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Visiting Munkholmen

Munkholmen Trondheim

To round off a lovely week in Trondheim for Steve & Georgia, the four of us took to the high seas for the day!

There's two options for boat trips from outside the Ravnkloa fish market. One tour takes you all around the Nidelva river, the canals of the harbour and out to Munkholmen, while one is just a return ferry to the island. Because of time and money (it's been a very expensive week!) we chose the shorter trip out to Munkholmen.

Tickets were NOK 80 for the return trip, payable on the boat.

A quick journey over

The boat itself was an old passenger ferry, almost exactly like a floating bus. The one-mile trip out into the Trondheimsfjord took just 10 minutes. It was weird seeing Trondheim from a brand new angle, especially with the large German cruise ship in port.

On the boat with us were a mixture of locals and tourists from the cruise ship.

Ferry in Trondheim

Inside the passenger ferry

Trondheim from the water

Munkholmen – The Monk's Island – has a fascinating history considering its tiny size of 13,000 m2. In the Viking era it was used as an execution site, before becoming Norway's first monastery and home to Benedictine monks.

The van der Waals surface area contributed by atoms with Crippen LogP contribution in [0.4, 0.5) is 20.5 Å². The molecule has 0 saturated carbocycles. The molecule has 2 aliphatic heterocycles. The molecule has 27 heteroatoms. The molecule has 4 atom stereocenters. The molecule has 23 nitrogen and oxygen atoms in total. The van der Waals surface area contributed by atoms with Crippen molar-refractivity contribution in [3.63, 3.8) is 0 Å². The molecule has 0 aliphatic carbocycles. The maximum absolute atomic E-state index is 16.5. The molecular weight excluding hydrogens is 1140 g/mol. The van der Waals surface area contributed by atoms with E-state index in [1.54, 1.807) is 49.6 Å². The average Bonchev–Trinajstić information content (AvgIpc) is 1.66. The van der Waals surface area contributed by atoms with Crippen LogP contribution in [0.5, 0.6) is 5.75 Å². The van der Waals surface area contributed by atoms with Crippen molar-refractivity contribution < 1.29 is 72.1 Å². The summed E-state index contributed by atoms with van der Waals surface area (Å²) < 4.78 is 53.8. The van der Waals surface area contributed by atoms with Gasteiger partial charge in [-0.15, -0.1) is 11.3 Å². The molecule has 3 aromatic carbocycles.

In the 17th century, a new fort was built and Munkholmen became a prison. Finally, Nazi Germany used the island as an artillery in the Second World War occupation of Norway.

Today, the island is a popular summer destination for locals and a quirky venue for conferences and training events. Quite the change!

Munkholmen Island

Rocky island beach

Old Munkholmen cannon

We were free to wander around the island, checking out its beaches, views across the city and the Trondheimsfjord and just enjoying the atmosphere. As it was a bit blowy, we were drawn inside the various buildings.

First up, the gallery with a great selection of hand-made gifts, better than anywhere in Trondheim! We then spent some time in the charming restaurant for a bite to eat and a coffee.

Guided tours are available in Norwegian and English but we chose to relax, do our own thing, then return back to town.

Galleri

Inside the Gallery Shop

The boats run just once an hour throughout the summer so it's a good idea to note down the times, as if you miss one there isn't a lot to keep you occupied until the next one. Having said that, if it's a sunny day Munkholmen is a lovely place to spend a few hours sunbathing, reading a book or just relaxing.

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About the Author: David Nikel

Originally from the UK, David now lives in Trondheim and was the original founder of Life in Norway back in 2011. He now works as a freelance writer for technology companies in Scandinavia.

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